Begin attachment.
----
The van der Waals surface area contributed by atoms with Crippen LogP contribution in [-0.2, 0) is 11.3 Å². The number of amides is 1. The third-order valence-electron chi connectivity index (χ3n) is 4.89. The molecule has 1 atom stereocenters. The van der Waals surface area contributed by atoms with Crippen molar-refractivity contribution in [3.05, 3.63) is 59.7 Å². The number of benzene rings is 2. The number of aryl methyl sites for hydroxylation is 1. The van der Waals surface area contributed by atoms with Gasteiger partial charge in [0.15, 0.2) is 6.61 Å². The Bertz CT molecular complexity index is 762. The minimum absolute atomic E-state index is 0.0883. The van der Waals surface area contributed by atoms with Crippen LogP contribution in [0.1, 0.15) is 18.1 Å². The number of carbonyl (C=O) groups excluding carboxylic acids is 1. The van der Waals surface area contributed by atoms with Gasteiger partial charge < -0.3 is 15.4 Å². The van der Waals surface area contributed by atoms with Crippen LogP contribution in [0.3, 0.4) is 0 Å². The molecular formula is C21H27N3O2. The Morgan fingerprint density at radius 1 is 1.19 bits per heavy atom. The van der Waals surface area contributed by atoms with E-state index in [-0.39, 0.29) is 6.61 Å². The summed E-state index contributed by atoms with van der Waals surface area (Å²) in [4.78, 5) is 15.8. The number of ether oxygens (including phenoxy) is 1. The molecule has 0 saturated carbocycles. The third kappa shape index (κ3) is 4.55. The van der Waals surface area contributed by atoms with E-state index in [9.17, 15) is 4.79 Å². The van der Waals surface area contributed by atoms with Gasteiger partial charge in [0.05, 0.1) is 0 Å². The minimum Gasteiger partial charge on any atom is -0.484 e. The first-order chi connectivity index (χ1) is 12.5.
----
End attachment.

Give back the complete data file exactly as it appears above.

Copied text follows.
The van der Waals surface area contributed by atoms with Crippen LogP contribution in [-0.2, 0) is 11.3 Å². The number of amides is 1. The third-order valence-electron chi connectivity index (χ3n) is 4.89. The molecule has 1 atom stereocenters. The van der Waals surface area contributed by atoms with Crippen molar-refractivity contribution in [3.05, 3.63) is 59.7 Å². The number of benzene rings is 2. The number of aryl methyl sites for hydroxylation is 1. The van der Waals surface area contributed by atoms with Gasteiger partial charge in [0.15, 0.2) is 6.61 Å². The Bertz CT molecular complexity index is 762. The minimum absolute atomic E-state index is 0.0883. The van der Waals surface area contributed by atoms with Crippen LogP contribution in [0.1, 0.15) is 18.1 Å². The number of carbonyl (C=O) groups excluding carboxylic acids is 1. The van der Waals surface area contributed by atoms with Gasteiger partial charge < -0.3 is 15.4 Å². The van der Waals surface area contributed by atoms with Crippen LogP contribution in [0.3, 0.4) is 0 Å². The molecular formula is C21H27N3O2. The Morgan fingerprint density at radius 1 is 1.19 bits per heavy atom. The van der Waals surface area contributed by atoms with E-state index in [-0.39, 0.29) is 6.61 Å². The summed E-state index contributed by atoms with van der Waals surface area (Å²) in [4.78, 5) is 15.8. The number of ether oxygens (including phenoxy) is 1. The molecule has 0 saturated carbocycles. The third kappa shape index (κ3) is 4.55. The van der Waals surface area contributed by atoms with E-state index in [9.17, 15) is 4.79 Å². The van der Waals surface area contributed by atoms with Gasteiger partial charge in [0.05, 0.1) is 0 Å². The minimum Gasteiger partial charge on any atom is -0.484 e. The first-order chi connectivity index (χ1) is 12.5.